Words count. One thing has become clear in reading Managing Editor Ronni Mott's cover story about sexual assault and rape this week: Too often, we objectify other people. That, in turn, leads us to treat each other not as people, but as assets and commodities.
As we've watched the so-called War on Women escalate with ever-tighter restrictions on the rights women have over their own bodies, it's easy to see how all the pieces fit together. Men (and women) seeing their spouses as their possessions is one of the reasons behind domestic violence. That point of view is the basis of our laws defining sexual assault and rape. In Mississippi, like most states, "force" is an element of the rape crime, and a victim's history of sexual consent can come into play in the courtroom, turning a rape trial into a victim's nightmare.
Rape is not an easy subject to research or write about. Victims don't want to talk about it. And who can blame them? Our Judeo-Christian moral codes have put such an exorbitant amount of blame and guilt on the sex act—particularly outside of a sanctified marriage bed—that victims will often blame themselves for their attack. But it's worse than that: Because of the psycho-social mess that we've made of this most natural human act, police, prosecutors, judges and juries too often blame the victims, too.
Read the testimonials on websites such as Start by Believing (http://www.startbybelieving.org) and the Voices and Faces Project (http://www.voicesandfaces.org). The stories are heartrending, but everywhere, people are organizing to stand up against the horrors and injustices of rape and sexual assault. Make no mistake: Victims have good reason not to speak up, but it's up to each of us to speak up for the voiceless.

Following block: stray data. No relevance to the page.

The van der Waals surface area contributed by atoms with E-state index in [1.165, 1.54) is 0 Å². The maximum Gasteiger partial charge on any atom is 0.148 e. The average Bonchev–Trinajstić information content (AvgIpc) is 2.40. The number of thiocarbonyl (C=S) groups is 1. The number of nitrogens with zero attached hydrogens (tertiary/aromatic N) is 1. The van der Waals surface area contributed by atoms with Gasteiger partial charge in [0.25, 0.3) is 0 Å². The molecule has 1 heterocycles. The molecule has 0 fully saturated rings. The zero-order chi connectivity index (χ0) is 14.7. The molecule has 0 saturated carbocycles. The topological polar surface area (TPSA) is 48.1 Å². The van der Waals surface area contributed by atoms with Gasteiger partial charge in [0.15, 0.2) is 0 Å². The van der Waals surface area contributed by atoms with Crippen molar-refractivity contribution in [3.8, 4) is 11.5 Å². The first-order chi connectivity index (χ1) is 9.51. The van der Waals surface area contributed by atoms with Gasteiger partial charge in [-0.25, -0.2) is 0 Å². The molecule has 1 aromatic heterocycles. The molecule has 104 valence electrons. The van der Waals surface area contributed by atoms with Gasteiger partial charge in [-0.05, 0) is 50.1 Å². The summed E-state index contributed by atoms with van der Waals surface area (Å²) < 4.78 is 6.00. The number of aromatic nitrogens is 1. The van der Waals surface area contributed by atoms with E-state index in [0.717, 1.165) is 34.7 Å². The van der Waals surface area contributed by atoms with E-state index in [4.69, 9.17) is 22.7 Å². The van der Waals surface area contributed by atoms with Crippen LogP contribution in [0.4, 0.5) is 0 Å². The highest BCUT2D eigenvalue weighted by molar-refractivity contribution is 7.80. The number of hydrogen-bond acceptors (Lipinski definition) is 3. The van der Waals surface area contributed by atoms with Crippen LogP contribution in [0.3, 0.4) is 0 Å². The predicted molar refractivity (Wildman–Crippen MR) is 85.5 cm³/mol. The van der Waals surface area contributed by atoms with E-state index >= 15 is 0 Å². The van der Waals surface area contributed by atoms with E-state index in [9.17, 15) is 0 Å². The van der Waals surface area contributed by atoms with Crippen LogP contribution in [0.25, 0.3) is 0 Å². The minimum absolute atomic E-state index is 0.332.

The next time you hear someone pontificate about a domestic violence or rape victim by asking questions such as, "why did she stay?" Or making uninformed statements such as "I'll bet she was asking for it," it's the perfect time to educate the uneducated. They're asking the wrong questions. Instead, ask "why does he beat her?" Or "what makes flirting or the cut of a woman's dress an invitation for a rapist?" Or, "why can't s/he take no for an answer?"
It's pretty simple, really. We have to stop blaming the victims of crimes that have nothing to do with love or sex. Domestic violence is about power and control, and rape is the ultimate expression of power and control over another human being. Human beings aren't objects or chattel to be possessed, bought or sold. And people who have consensual, loving sexual relations aren't dirty or shameful, ever. Any person, any time, has the right to say no—it's incumbent on all of us not only to respect that right, but also to believe the victim when she (or he) says someone violated those rights.
One way to make your voice heard is by participating in the eighth annual JFP Chick Ball. Find 10 easy ways to get involved at http://www.jfpchickball.com.